The Graveyard Book by Neil Gaiman- REVIEW

The Graveygraveyard-bookard Book is a middle grade fantasy novel. The story starts with Jack (Also known as “the man Jack”) has murdered an entire family except for a toddler. When Jack goes upstairs to finish his mission he finds the toddler gone. The toddler has crawled out of his crib and outside to explore. He finds himself at the nearby graveyard and surrounded by ghosts.

The ghosts of the graveyard are uncertain of what to do when they realize that the child is alone and hunted, but when the Lady on the Grey appears and tells the ghosts that “the dead should have charity” and the baby be kept in the protection of the graveyard. Mr. and Mrs. Owens take him in as their own son and he grows up in the graveyard, protected by the dead.

This boys name is Nobody, but his dead friends call him Bod. He’s under the protection of Silas, a man that is neither dead nor living. Bod is a normal boy, but the protection of the graveyard makes him different. There are adventures both inside and outside of the graveyard for Bod to discover, but he has to be careful. The man Jack is still looking for him. He wants to finish what he started so many years ago.

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The Writing

Neil Gaiman is a master of captivating and magical writing. His words formed into beautiful pictures in my mind. They grabbed me and held me tight from beginning till the end. This is one of those books that I wish I’d discovered sooner. Gaiman has a playful way of writing about the dark and scary that just turns it into something extraordinary. This is my second Neil Gaiman book to read and I really look forward to reading more of his work.

The Characters

Bod was such a funny and different character. I loved that we got to be along for the ride as he grew up in this very unusual place. He felt very relatable in spite of his very different lifestyle. One could easily recognize the curiosity and wonder of growing up and into ones teens. The frustration of feeling left out and wanting to belong and explore.

My two favorite characters in this book (except for Bod) was Silas (Bod’s protector) and Elizabeth Hempstock (un-justly executed witch). Both of them brought something very special and unique to the story. Silas wrapped in mystery and Elizabeth being the sassy sidekick.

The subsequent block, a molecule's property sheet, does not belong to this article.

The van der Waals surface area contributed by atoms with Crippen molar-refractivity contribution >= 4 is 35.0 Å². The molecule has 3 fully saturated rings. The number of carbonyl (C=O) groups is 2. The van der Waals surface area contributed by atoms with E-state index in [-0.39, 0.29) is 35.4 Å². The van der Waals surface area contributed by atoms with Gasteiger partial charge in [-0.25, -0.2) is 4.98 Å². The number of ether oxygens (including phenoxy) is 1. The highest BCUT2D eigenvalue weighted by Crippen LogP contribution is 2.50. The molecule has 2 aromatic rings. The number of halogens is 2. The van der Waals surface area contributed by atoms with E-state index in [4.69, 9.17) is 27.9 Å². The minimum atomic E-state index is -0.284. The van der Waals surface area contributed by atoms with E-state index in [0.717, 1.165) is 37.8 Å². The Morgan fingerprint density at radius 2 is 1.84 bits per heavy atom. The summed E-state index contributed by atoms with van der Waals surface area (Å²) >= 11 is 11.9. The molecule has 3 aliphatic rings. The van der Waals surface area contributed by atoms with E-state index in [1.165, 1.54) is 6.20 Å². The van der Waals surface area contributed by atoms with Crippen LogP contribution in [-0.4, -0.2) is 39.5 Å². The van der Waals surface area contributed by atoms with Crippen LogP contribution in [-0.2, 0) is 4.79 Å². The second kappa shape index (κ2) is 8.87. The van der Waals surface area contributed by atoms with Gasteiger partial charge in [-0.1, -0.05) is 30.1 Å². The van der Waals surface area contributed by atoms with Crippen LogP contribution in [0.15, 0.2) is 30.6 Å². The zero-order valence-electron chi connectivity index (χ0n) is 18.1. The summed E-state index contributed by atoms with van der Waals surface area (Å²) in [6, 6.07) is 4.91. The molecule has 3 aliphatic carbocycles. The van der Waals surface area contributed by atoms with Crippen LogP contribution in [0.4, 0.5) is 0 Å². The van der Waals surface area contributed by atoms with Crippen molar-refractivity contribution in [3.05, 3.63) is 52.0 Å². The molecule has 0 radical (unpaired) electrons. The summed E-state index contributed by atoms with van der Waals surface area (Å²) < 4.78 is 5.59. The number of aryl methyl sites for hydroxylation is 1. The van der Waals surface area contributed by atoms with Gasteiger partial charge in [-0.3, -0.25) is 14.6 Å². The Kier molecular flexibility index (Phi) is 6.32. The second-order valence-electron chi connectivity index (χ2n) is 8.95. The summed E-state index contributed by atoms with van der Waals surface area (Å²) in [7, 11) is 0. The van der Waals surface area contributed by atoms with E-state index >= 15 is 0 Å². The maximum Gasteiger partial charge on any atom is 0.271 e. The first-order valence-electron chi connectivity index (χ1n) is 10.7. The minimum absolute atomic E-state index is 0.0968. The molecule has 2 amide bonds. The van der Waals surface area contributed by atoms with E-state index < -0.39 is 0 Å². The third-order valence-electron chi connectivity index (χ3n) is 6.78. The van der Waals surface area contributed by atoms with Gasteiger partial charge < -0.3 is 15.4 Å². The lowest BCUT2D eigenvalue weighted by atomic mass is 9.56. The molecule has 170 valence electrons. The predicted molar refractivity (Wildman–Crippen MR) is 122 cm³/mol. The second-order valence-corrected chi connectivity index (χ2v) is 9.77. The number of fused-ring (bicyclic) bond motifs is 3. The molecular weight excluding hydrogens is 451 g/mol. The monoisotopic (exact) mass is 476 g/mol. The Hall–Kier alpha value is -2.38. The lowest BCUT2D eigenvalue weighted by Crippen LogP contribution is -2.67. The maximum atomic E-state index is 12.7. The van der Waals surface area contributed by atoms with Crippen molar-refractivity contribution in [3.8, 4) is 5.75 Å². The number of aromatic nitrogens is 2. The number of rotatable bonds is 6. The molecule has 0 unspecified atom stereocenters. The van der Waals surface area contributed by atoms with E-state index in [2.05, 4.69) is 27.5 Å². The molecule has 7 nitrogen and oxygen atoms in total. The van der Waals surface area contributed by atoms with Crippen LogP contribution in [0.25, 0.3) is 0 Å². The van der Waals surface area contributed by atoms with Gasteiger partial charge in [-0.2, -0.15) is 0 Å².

The first time I met his tutor Miss Lupesco in the book she annoyed me a whole lot, but she grew on me and by the end of the book I wanted to be a part of the graveyard family myself.

The Plot

This story starts with a bang and as I read about the murder that was committed I had my thoughts about this being a book for children. But then again, children’s literature today isn’t the same as it was when I was a child. And when the story progressed I found it to be very intriguing, exciting and beautiful.

The man Jack’s hunt made for a thrilling story, but the most wonderful part of this story is Bod and the way he grows and develops throughout the story. And all of those wonderful characters blend into one collection of delightful personalities that made this a fantastic read.

It took a hold of me from the beginning and I loved every part of it. Had me curious and anxiously waiting from beginning to the end.

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There are so many things that I loved about this book! And I really do look forward to reading this for my son when he’s a little older. It’s different and wonderful! And the artwork by Chris Riddell is gorgeous!!

Highly recommend!

five-stars

Want your own copy? Click on the BookDepository logo below:

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Do you have a favorite Neil Gaiman book? Let me know in the comments below!

Until next time, Toodles 🙂

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One thought on “The Graveyard Book by Neil Gaiman- REVIEW

  1. I read two books my Gaiman, and my opinions on them are polar opposites.

    American Gods was awful. Everything about it was awful – the generic writing, the barely-there characters, the messy themes. It was very bad.

    Then there’s Stardust. I never thought a book could be described as cute, but that one can.

    Gaiman has a unique voice though. American Gods was terrible, but you can salvage some ideas from there. I think he may write better for children. Stardust is also a bit of a children’s novel.

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